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Drivers of Inflation: The New York Fed DSGE Model’s Perspective




After a sharp decline in the first few months of the COVID-19 pandemic, inflation rebounded in the second half of 2020 and surged through 2021. This post analyzes the drivers of these developments through the lens of the New York Fed DSGE model. Its main finding is that the recent rise in inflation is mostly accounted for by a large cost-push shock that occurred in the second quarter of 2021 and whose inflationary effects persist today. Based on the model’s reading of historical data, this shock is expected to fade gradually over the course of 2022, returning quarterly inflation to close to 2 percent only in mid-2023.

Suggested Citation

  • Marco Del Negro & Aidan Gleich & Shlok Goyal & Alissa Johnson & Andrea Tambalotti, 2022. "Drivers of Inflation: The New York Fed DSGE Model’s Perspective," Liberty Street Economics 20220301, Federal Reserve Bank of New York.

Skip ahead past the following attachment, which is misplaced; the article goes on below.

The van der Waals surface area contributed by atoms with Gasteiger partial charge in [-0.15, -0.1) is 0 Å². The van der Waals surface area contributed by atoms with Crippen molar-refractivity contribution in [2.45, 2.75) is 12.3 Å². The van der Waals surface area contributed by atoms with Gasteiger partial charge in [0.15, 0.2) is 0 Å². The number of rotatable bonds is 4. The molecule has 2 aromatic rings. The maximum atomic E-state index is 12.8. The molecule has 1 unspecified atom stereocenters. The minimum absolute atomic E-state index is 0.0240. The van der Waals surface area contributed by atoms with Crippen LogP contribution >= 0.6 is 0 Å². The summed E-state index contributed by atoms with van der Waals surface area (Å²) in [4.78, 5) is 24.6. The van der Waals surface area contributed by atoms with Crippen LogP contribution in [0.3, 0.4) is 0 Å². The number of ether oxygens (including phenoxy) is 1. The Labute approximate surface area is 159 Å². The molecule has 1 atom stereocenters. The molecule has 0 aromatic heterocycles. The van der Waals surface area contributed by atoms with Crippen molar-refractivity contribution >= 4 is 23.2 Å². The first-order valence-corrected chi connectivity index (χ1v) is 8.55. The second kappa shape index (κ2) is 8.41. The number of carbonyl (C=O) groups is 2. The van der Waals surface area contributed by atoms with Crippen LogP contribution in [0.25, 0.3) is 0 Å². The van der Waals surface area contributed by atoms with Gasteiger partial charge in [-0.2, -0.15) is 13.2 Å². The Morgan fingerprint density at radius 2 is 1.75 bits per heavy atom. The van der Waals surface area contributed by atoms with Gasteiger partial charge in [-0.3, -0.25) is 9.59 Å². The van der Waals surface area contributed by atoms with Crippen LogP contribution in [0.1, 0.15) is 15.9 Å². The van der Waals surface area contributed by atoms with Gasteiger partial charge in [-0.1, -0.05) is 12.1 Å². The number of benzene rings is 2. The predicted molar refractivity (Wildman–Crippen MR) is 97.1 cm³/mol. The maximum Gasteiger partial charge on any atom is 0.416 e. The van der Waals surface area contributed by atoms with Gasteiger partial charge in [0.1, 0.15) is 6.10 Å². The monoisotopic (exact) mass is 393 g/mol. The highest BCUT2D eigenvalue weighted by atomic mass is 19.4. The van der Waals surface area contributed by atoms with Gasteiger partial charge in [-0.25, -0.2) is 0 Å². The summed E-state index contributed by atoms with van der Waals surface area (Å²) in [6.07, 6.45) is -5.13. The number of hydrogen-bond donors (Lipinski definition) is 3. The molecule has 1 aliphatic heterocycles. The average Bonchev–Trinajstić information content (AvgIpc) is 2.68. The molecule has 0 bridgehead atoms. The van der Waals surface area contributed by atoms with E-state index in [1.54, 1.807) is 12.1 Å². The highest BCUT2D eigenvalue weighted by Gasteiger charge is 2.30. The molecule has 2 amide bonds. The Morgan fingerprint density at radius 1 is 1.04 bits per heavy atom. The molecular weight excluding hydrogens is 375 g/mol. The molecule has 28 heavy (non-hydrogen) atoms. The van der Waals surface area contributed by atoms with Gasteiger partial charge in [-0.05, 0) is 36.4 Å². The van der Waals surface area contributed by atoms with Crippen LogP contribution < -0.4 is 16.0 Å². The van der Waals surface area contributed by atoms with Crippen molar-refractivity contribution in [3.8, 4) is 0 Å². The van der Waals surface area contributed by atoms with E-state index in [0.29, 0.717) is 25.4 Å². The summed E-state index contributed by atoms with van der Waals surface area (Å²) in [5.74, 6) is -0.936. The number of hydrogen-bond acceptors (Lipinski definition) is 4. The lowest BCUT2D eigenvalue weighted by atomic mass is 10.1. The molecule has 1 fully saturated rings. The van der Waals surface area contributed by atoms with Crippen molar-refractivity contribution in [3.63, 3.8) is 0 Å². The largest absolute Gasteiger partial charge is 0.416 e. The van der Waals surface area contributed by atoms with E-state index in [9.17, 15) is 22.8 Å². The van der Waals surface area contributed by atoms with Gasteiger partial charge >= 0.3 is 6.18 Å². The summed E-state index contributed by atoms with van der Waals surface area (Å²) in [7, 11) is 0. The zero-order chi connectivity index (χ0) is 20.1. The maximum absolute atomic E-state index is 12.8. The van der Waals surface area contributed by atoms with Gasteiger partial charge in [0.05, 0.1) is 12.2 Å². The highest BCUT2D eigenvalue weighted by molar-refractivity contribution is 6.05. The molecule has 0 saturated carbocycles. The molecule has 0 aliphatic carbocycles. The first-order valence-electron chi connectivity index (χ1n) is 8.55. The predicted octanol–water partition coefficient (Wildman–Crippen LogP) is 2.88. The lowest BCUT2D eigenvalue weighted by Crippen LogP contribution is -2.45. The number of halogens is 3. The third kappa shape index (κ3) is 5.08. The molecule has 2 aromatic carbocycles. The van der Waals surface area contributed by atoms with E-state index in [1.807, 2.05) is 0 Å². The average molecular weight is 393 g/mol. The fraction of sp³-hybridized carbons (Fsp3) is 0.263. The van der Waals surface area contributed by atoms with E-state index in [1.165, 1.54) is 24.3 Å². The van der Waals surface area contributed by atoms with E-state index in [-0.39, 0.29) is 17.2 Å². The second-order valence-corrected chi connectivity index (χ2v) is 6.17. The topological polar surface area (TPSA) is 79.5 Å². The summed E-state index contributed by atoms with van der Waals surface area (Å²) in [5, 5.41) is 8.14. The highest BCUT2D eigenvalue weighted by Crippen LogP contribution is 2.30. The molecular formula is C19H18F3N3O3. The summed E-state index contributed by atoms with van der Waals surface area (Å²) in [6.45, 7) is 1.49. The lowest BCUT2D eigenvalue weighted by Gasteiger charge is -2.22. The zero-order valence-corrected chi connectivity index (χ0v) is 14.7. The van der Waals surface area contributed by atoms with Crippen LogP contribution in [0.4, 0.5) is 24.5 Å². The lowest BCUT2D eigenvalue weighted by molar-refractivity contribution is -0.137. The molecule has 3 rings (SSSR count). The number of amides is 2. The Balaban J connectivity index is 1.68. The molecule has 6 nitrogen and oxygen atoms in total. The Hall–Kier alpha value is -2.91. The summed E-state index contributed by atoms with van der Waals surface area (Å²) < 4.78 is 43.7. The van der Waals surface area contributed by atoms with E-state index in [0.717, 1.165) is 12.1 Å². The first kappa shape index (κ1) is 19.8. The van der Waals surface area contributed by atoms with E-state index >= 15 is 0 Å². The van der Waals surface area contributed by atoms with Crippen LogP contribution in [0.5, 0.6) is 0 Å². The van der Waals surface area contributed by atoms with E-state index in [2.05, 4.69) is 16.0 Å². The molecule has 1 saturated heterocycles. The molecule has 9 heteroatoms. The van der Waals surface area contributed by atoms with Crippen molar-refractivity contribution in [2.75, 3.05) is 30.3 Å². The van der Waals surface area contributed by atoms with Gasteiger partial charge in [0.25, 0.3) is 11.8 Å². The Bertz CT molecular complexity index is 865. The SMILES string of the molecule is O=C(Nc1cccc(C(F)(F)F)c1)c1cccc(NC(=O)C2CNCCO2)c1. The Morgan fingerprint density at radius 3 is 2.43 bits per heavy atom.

• Handle: RePEc:fip:fednls:93778

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    Cited by:

    1. Filippo Ferroni & Jonas D. M. Fisher & Leonardo Melosi, 2022. "Usual Shocks in our Usual Models," Working Paper Series WP 2022-39, Federal Reserve Bank of Chicago.
    2. Guénette, Justin Damien & Kose, M. Ayhan & Sugawara, Naotaka, 2022. "Is a Global Recession Imminent?," MPRA Paper 114627, University Library of Munich, Germany.
    3. Melina, Giovanni & Villa, Stefania, 2023. "Drivers of large recessions and monetary policy responses," Journal of International Money and Finance, Elsevier, vol. 137(C).

    More about this item


    inflation; DSGE; macroeconomics;
    All these keywords.

    JEL classification:

    • E2 - Macroeconomics and Monetary Economics - - Consumption, Saving, Production, Employment, and Investment

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